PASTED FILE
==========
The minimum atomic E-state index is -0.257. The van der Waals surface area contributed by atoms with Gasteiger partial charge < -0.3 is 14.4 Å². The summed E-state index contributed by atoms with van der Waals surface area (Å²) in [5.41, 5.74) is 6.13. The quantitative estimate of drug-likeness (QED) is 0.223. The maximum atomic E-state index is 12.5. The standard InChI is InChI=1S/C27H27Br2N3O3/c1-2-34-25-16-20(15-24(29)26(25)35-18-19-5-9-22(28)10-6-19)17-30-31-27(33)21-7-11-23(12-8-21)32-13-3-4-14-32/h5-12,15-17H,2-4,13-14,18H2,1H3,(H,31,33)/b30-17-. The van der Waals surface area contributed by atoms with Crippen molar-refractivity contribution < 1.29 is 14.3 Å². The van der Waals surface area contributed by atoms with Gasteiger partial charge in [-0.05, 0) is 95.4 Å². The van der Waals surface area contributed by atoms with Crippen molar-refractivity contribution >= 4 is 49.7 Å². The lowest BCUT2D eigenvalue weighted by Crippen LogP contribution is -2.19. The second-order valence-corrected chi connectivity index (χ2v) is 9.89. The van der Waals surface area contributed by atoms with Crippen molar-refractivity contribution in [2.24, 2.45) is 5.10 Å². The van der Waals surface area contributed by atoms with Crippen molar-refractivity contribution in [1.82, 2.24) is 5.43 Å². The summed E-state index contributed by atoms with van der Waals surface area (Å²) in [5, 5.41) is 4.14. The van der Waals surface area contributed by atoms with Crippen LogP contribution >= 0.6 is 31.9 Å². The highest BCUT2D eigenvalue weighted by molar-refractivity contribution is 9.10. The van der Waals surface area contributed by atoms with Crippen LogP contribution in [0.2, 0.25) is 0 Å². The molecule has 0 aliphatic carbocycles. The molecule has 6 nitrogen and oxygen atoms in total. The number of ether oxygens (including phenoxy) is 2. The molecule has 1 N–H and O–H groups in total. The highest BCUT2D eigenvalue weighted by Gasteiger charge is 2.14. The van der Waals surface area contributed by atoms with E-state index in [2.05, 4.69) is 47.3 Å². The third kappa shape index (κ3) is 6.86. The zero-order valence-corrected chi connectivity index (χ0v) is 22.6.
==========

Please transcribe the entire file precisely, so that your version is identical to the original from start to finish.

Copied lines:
The minimum atomic E-state index is -0.257. The van der Waals surface area contributed by atoms with Gasteiger partial charge < -0.3 is 14.4 Å². The summed E-state index contributed by atoms with van der Waals surface area (Å²) in [5.41, 5.74) is 6.13. The quantitative estimate of drug-likeness (QED) is 0.223. The maximum atomic E-state index is 12.5. The standard InChI is InChI=1S/C27H27Br2N3O3/c1-2-34-25-16-20(15-24(29)26(25)35-18-19-5-9-22(28)10-6-19)17-30-31-27(33)21-7-11-23(12-8-21)32-13-3-4-14-32/h5-12,15-17H,2-4,13-14,18H2,1H3,(H,31,33)/b30-17-. The van der Waals surface area contributed by atoms with Crippen molar-refractivity contribution < 1.29 is 14.3 Å². The van der Waals surface area contributed by atoms with Gasteiger partial charge in [-0.05, 0) is 95.4 Å². The van der Waals surface area contributed by atoms with Crippen molar-refractivity contribution >= 4 is 49.7 Å². The lowest BCUT2D eigenvalue weighted by Crippen LogP contribution is -2.19. The second-order valence-corrected chi connectivity index (χ2v) is 9.89. The van der Waals surface area contributed by atoms with Crippen molar-refractivity contribution in [2.24, 2.45) is 5.10 Å². The van der Waals surface area contributed by atoms with Crippen molar-refractivity contribution in [1.82, 2.24) is 5.43 Å². The summed E-state index contributed by atoms with van der Waals surface area (Å²) in [5, 5.41) is 4.14. The van der Waals surface area contributed by atoms with Crippen LogP contribution >= 0.6 is 31.9 Å². The highest BCUT2D eigenvalue weighted by molar-refractivity contribution is 9.10. The van der Waals surface area contributed by atoms with Crippen LogP contribution in [0.2, 0.25) is 0 Å². The molecule has 0 aliphatic carbocycles. The molecule has 6 nitrogen and oxygen atoms in total. The number of ether oxygens (including phenoxy) is 2. The molecule has 1 N–H and O–H groups in total. The highest BCUT2D eigenvalue weighted by Gasteiger charge is 2.14. The van der Waals surface area contributed by atoms with E-state index in [2.05, 4.69) is 47.3 Å². The third kappa shape index (κ3) is 6.86. The zero-order valence-corrected chi connectivity index (χ0v) is 22.6.